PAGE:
Sunday, October 24, 2010

The Disadvantage of the Touch Screen Keyboard is Not That It Lacks Keys

After two weeks w/ the iPhone, I thought "Anyone who is worried about not having a keyboard b/c they don't think they'll be able to type just hasn't tried it before."  After 24 hours w/ the T-Mobile/Google/HTC G2 I still agree with that statement, but realized that it misses the point.  The problem w/ typing on the iPhone (or any other phone w/o a physical keyboard) isn't the typing per se ... it's that the keyboard takes up half the screen!  I was perplexed by the decision to include a physical keyboard on the G2 initially, until I started using it and reallized that for applications requiring text imput (which includes web browsing, maps, SMS, twitter, and most other social applications in addition to email) it makes the effective screen size much bigger than the iPhone - or even the mammoth 4.3" Droid X phone.

So, while for short bits of text or applications in which key input is secondary or limited to a lesser number of keys, such as dialing, I use the on screen keyboard with no problem, for longer text writing (including this and my last post), I use the slide out keyboard.  The extra weight is slightly annoying, but I'm willing to put up with it for the best of both input worlds.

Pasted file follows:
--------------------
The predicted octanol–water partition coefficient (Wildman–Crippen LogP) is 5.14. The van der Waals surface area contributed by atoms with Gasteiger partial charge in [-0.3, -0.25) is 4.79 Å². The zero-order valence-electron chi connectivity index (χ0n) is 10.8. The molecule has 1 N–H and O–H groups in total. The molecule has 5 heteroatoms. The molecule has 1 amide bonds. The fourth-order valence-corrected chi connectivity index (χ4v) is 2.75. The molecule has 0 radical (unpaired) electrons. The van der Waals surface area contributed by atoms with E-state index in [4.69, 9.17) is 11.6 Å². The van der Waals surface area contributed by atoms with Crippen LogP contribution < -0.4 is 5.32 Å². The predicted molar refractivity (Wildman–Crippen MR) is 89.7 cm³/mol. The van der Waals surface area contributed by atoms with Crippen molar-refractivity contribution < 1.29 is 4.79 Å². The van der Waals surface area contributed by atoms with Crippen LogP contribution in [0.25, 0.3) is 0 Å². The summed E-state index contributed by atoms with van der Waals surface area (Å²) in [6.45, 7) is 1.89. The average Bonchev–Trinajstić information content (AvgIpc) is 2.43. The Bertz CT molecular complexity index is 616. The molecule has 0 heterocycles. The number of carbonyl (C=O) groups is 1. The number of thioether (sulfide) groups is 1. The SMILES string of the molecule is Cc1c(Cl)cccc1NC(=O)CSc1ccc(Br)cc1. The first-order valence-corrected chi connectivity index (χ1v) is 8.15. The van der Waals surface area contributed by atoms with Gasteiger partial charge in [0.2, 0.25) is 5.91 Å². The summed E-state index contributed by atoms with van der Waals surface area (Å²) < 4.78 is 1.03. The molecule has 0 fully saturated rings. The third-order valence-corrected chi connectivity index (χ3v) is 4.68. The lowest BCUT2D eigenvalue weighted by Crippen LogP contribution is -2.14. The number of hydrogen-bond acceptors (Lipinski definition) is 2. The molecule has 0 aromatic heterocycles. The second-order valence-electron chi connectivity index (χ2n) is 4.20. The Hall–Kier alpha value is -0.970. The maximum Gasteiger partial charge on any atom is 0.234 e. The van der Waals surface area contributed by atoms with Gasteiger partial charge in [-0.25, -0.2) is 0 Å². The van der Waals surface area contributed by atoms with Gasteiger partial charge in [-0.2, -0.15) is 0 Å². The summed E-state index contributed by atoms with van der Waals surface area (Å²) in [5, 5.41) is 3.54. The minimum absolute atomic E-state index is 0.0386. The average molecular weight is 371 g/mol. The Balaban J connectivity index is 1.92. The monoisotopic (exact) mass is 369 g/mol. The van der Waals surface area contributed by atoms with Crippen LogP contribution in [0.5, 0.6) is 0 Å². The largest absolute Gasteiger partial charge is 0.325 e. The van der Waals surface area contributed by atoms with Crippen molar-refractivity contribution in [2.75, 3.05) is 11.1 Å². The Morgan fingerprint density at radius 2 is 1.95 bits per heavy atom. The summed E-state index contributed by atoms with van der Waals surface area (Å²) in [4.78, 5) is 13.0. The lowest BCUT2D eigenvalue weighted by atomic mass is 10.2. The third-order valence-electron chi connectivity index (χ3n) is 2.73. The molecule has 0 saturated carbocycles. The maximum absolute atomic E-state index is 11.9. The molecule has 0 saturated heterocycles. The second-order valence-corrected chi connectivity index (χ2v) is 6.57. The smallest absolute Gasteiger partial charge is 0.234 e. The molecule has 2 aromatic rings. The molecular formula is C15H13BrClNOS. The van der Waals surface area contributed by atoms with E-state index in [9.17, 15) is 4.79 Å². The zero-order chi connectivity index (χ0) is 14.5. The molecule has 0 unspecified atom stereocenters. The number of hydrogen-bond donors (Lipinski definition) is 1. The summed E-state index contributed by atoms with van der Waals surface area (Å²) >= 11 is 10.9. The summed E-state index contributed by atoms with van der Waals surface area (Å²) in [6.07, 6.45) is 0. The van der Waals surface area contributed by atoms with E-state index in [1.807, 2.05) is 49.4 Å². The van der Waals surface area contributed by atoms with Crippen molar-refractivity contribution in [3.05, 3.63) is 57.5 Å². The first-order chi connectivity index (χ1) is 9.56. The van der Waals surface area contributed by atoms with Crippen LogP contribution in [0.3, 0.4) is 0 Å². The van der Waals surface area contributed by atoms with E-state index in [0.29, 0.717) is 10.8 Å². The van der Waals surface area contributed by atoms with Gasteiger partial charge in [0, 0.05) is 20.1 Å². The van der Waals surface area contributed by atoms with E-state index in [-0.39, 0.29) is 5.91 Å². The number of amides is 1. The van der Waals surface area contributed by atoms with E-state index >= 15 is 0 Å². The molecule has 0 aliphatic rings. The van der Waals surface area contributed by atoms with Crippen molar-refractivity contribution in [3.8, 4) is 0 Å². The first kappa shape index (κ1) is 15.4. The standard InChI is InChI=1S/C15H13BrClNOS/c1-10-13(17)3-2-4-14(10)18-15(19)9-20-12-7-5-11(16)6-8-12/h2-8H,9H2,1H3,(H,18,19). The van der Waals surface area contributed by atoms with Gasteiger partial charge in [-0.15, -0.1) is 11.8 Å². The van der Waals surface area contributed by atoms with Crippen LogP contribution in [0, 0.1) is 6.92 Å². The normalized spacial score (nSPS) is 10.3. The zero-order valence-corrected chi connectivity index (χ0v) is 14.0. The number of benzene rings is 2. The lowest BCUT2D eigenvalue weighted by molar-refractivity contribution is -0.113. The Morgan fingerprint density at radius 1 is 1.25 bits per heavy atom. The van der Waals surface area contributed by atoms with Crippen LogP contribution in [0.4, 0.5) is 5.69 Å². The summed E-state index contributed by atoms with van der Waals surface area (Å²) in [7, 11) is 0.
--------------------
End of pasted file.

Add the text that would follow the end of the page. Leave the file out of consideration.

Some thoughts for the future:
- I wouldn't be surprised if in the next generation or two of phones we saw phones w/ a slide-out second screen instead of a slide out keyboard, where the OS automatically moved the keyboard to the second screen in typing applications.
- In Korean this probably won't be as much of a problem due to the uniquely fast method of inputting the Hangul alphabet on a feature phone keyboard

Posted via email from SYSTEMS ANALYSIS

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